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Department of Geography

Hanna Hilbrandt
Hanna Hilbrandt, Prof. Dr.

Social Geography and Urban Studies

Tel.: 044 635 51 42
Room number: Y25 L 26


At the junction of social and cultural geography, and with a particular focus on the urban experience, my research focuses on the everyday politics of struggles, negotiations, and regulations through which global inequalities manifest themselves in cities. Using a variety of methodological perspectives including qualitative and interpretive approaches, as well as postcolonial, social, and critical urban theory, my current work centres around three entangled research strand: 

First, my research concentrates on spaces of mundane transgression, planning conflict, and socio-spatial exclusion. My forthcoming book Negotiating Formalities. Housing, Governance and the State in Berlin's Allotments examines informal housing practices at the peripheries of Berlin. Through ethnographic research on the ways in which Berliners dwell in allotment gardens despite a law that prohibits housing at these sites, it illustrates how these gardeners negotiate the possibilities of residency with the local bureaucracy, gardening associations and amongst themselves. Building on postcolonial theory, anthropology of the state and critical legal geography, the book draws attention to the power of negotiations in the governance of urban space. Previous studies in this research strand have centred on small-scale conflict and insurgency in urban politics, using the participatory approaches launched to regenerate the former airport Berlin-Tempelhof as a case study.

My second focus of enquiry centres around the hurdles, conflicts, and power shifts that accompany the spread and 'landing' of 'footloose' financial capital and its imprints on cites and urban planning. Recent postdoctoral work explored the ways in which global financial markets are expanding to cities of the Global South. In particular the project investigated the adoption of Green Municipal Bonds (GMBs), debt instruments that allow cities to raise capital for sustainable urban projects in Mexico City and resulting transformation in urban government and planning. Other research in this field includes a study on the temporalities of financialization in the development of the Thames Tideway Tunnel (TTT), a 25km 'super-sewer' underneath the river Thames.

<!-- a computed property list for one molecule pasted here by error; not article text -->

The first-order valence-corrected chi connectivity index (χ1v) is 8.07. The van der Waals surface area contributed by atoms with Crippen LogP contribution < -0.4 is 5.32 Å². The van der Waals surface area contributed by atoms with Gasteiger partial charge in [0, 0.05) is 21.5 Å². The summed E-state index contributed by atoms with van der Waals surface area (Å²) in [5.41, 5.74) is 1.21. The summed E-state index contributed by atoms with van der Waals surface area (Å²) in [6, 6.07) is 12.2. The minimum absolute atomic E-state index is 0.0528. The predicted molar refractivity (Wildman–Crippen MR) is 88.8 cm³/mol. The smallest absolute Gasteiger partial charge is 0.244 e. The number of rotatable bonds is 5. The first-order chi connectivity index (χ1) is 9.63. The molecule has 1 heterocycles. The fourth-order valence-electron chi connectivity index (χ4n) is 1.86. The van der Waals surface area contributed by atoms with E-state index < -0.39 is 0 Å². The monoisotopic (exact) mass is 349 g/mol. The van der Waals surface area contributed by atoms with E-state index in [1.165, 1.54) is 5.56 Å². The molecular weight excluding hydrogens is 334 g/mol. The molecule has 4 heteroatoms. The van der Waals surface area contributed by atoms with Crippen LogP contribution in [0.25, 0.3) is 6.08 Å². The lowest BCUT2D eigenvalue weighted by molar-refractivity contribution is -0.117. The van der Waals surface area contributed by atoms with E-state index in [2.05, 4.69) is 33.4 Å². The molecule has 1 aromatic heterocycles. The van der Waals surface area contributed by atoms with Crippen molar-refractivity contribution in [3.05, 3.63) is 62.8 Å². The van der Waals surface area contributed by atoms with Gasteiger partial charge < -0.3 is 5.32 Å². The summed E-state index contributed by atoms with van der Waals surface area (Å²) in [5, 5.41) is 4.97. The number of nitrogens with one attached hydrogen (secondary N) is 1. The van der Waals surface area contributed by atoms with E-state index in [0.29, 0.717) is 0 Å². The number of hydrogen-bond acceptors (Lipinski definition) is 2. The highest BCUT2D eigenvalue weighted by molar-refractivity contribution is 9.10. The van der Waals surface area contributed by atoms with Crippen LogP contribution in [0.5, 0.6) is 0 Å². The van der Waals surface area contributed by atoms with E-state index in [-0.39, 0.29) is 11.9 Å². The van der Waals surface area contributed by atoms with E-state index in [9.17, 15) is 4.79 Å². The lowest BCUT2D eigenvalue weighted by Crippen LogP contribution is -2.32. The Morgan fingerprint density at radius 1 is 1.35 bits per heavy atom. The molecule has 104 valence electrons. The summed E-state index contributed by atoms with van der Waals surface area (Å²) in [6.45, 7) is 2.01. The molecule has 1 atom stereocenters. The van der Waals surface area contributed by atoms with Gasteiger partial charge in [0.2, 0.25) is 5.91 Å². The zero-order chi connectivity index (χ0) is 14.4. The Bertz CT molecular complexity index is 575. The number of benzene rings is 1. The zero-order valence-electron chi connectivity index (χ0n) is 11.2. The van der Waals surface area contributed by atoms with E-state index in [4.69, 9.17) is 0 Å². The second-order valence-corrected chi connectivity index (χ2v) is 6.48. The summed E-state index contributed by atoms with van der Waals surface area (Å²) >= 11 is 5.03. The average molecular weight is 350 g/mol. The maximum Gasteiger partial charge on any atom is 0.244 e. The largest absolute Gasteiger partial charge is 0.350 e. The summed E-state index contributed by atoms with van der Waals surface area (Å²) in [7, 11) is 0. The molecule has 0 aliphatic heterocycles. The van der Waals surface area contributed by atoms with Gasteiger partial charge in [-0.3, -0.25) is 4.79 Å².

The third strand of my work is concerned with questions regarding conventions of knowledge production. In my doctoral thesis I aimed to contribute to the vibrant debate on a 'Southern turn' in geography and urban studies by translating informality, a concept that stems predominantly from empirical research in the South, to research sites in Berlin. Related collaborative projects explored strategies that help to pursue comparisons across seemingly incommensurable sites. 

I have conducted research in Mexico, Germany, and the United Kingdom.